illustration of an open-faced monkey's paw with a skull design on the palm

The Monkey's Paw

by W. W. Jacobs

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The role of fate in the lives of the White family in "The Monkey's Paw."

Summary:

In "The Monkey's Paw," fate plays a crucial role in the lives of the White family by demonstrating the consequences of tampering with destiny. Their wishes, driven by desire and grief, lead to tragic outcomes, emphasizing the theme that fate is not to be altered without dire repercussions.

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In "The Monkey's Paw," are the Whites responsible for their fate?

The fate of the White family, as seen in W. W. Jacob's short story "The Monkey's Paw," is wholly deserved. Even after being warned, by Sergeant-Major, about the horrible outcomes of wishes made on the paw, the White family still makes a wish.

Their first wish comes true; they receive the 200 pounds they asked for.  This money did not come without a cost though--Herbert, the White's son, dies after the wish is made. The 200 pounds comes in the form of compensation for their son's death.

Mrs. White, distraught beyond comfort, demands that Mr. White wish for Herbert to be alive again. Mr. White, knowing the power of the paw (and remembering the warning about it), initially refuses. He believes that the wish will go as horribly wrong as the wish for money. Unfortunately, Mr. White relinquishes and makes the wish.

Soon after, the Whites hear a knocking on their door. Mrs. White, knowing it is Herbert, races to open it. Mr. White stops her. Having no other choice, Mr. White uses the final wish to rid himself of his son's newly reanimated body--before his wife can open the door. 

In the end, everything which had happened was because the Whites challenged fate. Therefore, they are responsible for their undoing.

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In "The Monkey's Paw," what role does fate play in the White family's lives?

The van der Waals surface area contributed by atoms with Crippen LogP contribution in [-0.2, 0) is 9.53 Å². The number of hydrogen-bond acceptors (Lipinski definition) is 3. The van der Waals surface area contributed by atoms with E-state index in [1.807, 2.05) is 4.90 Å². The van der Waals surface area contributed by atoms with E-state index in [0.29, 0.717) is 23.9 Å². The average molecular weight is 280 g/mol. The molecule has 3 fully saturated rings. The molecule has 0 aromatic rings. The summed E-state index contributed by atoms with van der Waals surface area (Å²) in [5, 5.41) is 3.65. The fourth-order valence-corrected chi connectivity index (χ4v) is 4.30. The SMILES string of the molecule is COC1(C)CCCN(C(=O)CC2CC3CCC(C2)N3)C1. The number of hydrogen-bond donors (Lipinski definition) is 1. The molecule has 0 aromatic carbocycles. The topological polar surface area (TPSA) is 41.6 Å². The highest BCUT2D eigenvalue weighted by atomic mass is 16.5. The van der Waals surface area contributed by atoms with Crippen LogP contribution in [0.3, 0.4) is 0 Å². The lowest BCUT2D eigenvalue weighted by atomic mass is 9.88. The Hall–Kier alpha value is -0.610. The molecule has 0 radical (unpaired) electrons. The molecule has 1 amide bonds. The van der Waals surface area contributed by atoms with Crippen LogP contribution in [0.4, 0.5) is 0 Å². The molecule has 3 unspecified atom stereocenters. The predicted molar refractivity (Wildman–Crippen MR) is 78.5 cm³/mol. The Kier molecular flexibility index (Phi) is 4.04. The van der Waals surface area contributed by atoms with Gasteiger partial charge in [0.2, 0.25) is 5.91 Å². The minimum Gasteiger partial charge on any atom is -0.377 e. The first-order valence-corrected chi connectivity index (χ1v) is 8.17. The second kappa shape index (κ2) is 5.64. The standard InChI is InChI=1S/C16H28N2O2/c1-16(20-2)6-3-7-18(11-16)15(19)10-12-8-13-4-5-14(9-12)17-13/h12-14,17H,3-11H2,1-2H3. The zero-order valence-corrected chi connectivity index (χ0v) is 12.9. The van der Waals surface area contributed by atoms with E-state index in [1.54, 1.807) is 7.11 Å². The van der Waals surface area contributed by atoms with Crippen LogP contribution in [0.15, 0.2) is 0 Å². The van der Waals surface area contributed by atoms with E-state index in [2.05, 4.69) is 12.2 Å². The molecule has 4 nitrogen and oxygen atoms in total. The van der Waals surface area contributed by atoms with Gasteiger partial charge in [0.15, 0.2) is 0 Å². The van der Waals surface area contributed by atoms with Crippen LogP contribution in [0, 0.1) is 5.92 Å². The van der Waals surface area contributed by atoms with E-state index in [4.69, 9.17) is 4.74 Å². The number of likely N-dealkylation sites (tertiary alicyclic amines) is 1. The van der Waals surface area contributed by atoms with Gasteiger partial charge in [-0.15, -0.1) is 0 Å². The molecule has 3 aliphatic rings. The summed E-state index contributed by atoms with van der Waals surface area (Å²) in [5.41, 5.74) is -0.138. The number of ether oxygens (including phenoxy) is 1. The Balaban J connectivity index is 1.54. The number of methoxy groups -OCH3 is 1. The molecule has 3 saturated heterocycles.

"The Monkey's Paw" is a story all about fate and the destructive consequences that befall those who would wish to manipulate fate to their own self-interest.

As the story opens, the White family is visited by Sergeant-Major Morris, who shows the family the monkey's paw (which can be viewed as an instrument of fate), designed with the intention to

show that fate ruled people's lives, and that those who interfered with it did so to their sorrow.

The paw grants three users each with three wishes, but Morris warns that making those wishes results in misfortune. He then attempts to destroy the monkey's paw by throwing it in the fire.

As the paw comes into Mr. White's possession, it becomes clear that the family does not take Morris's warnings seriously, as Mrs. White, while preparing dinner, makes a comment about wishing additional hands for herself, while their son, Herbert, suggests his father wish to become an emperor. In the end, Herbert suggests he wish for two hundred pounds and his father does. Tragedy follows as the wish is granted: Herbert dies in a work accident, and his family is awarded the two hundred pounds in compensation for their loss. Driven by grief, Mrs. White asks her husband to use the second wish to bring back their son, but horrified at the manner by which the monkey's pawn has twisted that wish, her husband uses the last wish to undo the effect of the second.